It was October 2022 and a new client asked me a bunch of questions and it became clear that the only time he had been exposed to Feng Shui was something called the New Age Edition of Pop Culture. black hat, was very popular in the 1990s. This style of feng shui has put the whole esoteric subject into the trendy “wheelhouse” of celebrities, big name brands, and virtually every design show on cable television. even came to the White House to advise Clinton.
In fact, the term “black hat” is a reference to black hat esotericism. The founder of his Black Hat school (the late Thomas Lingyun) thought it would be cool to market his brand of Feng Shui as if it were associated with this sect of Buddhism. Meanwhile, the monks of Black Hat Tantra made the following statement decades ago: They had nothing to do with this new lifestyle brand of Feng Shui.
In turn, the term “black hat” became associated with certain shunned computer hacker practices, so the Black Hat Feng Shui School was rebranded simply as “BTB” Feng Shui. Again, “BTB” stands for Black Hat Tantric. (Apparently, these monks wore literal black hats as part of their religious attire.) It may be equivalent to someone who founded it. The first chapter of my first book details the Black Hat School.
Thomas Lin Yuen was teaching English as a second language in Hong Kong when Westerner Sarah Rosbach became his groupie. He was initially introduced to the West as “Professor” Lin Yun, although there was no evidence that Lin Yun had a higher degree. When his Feng Shui cult began in San Francisco around his late 1980s, his disciples began calling him “Master” Lin Yun. Eventually they called him “Grandmaster”. I later learned that historically, the title of “Grand” Master was only given to masters who were inherited or who duly developed the natural sciences of Feng Shui with new discoveries and applications. Without offending the man any further, let’s just say that his Feng Shui brand was so simple and generic that it appealed to a whole new generation of unquestioned baby boomers.
He created the “Eight Trigrams” to refer to the eight life stations. It can be layered over any floor plan. These life stations included the infamous “Love Corner” and “Wealth Corner”, which he claimed were in the same location in every home. In early Black, he used this imaginary map to place an entire trunk of Chinese folk remedies, plus placebos and other trinkets, in the words of Hutt’s critic Kate, to “almost” You can create a ‘cargo cult’ and inspire good luck. Savage.
I started practicing feng shui seriously in the early 1990’s and to this day I have mixed feelings about this “BTB” school. On the one hand, a lot of business came in after that as a second opinion. So many failed to recognize the benefits of using the BTB New Age Pseudo-version of Feng Shui. It has given me the opportunity to re-educate people about what real and false feng shui is. On the one hand, I hope his BTB school doesn’t exist that seriously undermines the integrity and effectiveness of authentic feng shui. One of the more disturbing consequences was seeing certain Chinese (who should have known better) embrace New Age trash just to participate in the money-making bandwagon.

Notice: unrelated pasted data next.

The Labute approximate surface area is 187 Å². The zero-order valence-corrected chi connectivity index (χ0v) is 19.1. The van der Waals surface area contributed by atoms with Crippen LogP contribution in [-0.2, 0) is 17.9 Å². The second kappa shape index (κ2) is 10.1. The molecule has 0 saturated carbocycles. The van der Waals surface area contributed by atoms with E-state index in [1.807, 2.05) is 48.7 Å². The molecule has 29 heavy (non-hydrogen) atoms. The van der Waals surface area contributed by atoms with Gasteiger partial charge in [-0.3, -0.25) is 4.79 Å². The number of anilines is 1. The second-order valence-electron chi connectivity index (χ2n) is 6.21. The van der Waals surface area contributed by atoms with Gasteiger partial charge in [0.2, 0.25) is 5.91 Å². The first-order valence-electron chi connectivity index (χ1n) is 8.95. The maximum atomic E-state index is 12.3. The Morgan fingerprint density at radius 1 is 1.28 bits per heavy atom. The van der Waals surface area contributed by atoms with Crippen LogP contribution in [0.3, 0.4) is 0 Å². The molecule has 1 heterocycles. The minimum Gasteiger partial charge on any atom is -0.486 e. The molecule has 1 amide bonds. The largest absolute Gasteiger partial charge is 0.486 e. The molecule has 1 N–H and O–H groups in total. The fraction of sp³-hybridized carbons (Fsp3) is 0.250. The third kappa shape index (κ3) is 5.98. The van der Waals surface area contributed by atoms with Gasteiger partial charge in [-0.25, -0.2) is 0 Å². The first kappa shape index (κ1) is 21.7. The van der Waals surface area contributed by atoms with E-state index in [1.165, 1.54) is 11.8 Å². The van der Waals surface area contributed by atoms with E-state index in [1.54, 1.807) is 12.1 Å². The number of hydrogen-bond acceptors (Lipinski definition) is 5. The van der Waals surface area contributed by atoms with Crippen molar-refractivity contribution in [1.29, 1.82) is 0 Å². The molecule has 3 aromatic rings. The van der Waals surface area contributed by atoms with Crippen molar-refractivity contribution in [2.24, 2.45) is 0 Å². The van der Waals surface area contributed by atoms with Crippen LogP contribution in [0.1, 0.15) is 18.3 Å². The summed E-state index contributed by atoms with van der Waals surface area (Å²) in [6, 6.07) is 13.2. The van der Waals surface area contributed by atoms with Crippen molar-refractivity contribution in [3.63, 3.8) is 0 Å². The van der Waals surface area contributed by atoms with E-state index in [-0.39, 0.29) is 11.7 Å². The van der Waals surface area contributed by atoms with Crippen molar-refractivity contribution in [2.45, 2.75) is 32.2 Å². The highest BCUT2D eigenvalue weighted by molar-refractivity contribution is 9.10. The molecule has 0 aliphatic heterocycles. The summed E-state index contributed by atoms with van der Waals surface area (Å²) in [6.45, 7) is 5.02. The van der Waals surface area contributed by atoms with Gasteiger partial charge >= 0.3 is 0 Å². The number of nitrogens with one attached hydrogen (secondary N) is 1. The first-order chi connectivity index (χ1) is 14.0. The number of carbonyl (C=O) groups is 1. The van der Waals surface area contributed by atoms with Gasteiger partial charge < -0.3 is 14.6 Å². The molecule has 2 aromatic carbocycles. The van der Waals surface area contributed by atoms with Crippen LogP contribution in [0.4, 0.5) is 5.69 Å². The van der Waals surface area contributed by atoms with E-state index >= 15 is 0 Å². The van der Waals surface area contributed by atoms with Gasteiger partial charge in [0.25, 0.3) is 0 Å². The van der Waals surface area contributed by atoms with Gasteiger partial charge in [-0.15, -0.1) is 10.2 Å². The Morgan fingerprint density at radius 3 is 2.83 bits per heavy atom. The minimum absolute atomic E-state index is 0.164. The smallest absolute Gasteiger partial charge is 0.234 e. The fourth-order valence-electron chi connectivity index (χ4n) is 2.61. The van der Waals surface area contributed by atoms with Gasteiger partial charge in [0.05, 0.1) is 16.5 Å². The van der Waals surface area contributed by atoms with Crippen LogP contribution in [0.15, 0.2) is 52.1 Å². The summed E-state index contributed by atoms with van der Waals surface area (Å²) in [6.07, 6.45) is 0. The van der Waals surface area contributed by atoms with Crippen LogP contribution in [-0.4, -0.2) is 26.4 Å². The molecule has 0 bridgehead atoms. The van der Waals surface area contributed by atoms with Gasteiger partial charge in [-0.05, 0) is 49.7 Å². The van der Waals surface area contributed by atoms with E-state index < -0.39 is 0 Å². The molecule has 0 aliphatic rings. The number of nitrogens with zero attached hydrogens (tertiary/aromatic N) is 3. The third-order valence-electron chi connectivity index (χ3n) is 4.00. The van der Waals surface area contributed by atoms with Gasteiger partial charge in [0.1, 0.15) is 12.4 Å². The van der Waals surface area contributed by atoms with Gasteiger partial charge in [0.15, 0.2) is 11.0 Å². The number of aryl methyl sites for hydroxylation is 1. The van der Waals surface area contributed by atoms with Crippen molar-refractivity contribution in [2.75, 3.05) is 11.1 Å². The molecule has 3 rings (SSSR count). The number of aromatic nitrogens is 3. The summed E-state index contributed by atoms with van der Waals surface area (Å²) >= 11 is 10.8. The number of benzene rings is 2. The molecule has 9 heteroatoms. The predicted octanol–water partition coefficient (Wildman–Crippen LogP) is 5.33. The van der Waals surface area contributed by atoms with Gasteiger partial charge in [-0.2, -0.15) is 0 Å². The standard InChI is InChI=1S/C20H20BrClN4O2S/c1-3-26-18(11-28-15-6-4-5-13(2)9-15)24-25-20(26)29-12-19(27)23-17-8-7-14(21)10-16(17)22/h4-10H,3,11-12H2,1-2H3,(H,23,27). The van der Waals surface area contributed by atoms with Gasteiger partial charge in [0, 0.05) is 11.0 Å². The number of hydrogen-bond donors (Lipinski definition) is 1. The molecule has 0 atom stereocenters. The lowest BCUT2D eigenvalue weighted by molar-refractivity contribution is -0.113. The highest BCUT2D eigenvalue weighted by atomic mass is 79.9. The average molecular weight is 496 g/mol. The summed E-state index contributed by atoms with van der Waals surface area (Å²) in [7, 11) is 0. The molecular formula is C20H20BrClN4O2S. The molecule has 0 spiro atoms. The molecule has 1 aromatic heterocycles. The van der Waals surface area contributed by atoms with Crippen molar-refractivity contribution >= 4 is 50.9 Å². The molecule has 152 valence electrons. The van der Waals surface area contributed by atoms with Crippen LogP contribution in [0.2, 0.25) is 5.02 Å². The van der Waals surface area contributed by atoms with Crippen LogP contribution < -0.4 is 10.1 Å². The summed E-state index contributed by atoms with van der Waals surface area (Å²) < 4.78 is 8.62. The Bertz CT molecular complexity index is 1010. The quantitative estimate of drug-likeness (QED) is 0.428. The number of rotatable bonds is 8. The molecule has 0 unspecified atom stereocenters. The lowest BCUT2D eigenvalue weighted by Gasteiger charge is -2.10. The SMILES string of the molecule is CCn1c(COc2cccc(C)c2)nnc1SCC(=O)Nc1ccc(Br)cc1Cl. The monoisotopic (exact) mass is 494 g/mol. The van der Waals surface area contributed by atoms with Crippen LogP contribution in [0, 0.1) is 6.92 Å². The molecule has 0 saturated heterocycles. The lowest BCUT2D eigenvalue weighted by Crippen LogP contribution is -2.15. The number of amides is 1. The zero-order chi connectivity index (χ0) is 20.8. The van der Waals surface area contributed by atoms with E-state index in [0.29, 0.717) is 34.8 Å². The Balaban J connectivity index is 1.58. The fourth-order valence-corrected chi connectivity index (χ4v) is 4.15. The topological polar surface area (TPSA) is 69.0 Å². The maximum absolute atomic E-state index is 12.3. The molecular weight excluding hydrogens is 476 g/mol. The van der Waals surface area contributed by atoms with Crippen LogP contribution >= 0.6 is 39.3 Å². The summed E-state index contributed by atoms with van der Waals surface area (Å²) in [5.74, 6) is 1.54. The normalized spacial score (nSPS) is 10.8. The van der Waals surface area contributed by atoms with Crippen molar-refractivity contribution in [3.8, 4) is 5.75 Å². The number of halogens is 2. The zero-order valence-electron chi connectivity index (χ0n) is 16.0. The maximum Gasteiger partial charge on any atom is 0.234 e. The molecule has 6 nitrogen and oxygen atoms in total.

Lin Yun’s followers were prolific and wrote most of the feng shui books in the 1990s and early 2000s when stores like Barnes & Noble created entire feng shui sections on their shelves. At the time, Feng Shui was so popular that it was possible to make presentations in bookstores even before writing a book. At that time, I told the bookstore that I could help sell Feng Shui books, but the list of approved genuine books was very small, with only one title by Master Lam Kam Chuen and one of the self-published books. A book was included. feng shui principles By Master Larry Sang.
BTB school is very easy to point out by appealing to most people’s common sense as it relates to the one size fits all approach where the left back corner of every floor plan is the supposed “wealth corner” is. It is clear that not all structures are so similar. But it was the simplicity of the BTB methodology that gave birth to the Western “Feng Shui Master”. They only read a few books by Ling Ying followers and attended weekend seminars before feeling qualified to consult as professionals. Compare this to a conversation with Eva Wong, a real-life feng shui master. She told me that her private students usually study with her for “about eight years.”
To clarify, there are many different schools of classical feng shui that have evolved over the centuries. Some of these schools are quite different and may even contradict each other, so I don’t want to imply that Lin Yun’s Feng Shui cult was the first of its kind. Some trained practitioners do a hybrid version of several different schools partly because they want to give their clients as much as possible. Let’s try another technique of the school. It is about receiving a balanced education and benefiting from the discoveries made by various highly regarded masters throughout history.
****Author’s note: I was accused of being disrespectful after this article was published of BTB School and Lin Yun. It is imperative that the reader know that I am not the only one criticizing. For those interested in the articles I have archived from the 1990s (written by others, not by myself) about how feng shui was perceived (and explored) during the heyday of the black hat phenomenon, please contact me I will send you the file. Below is page one. China Daily, July 8, 1997:
Author: Carter Diamond
Company: Feng Shui Solutions ®
From the Feng Shui History and Culture series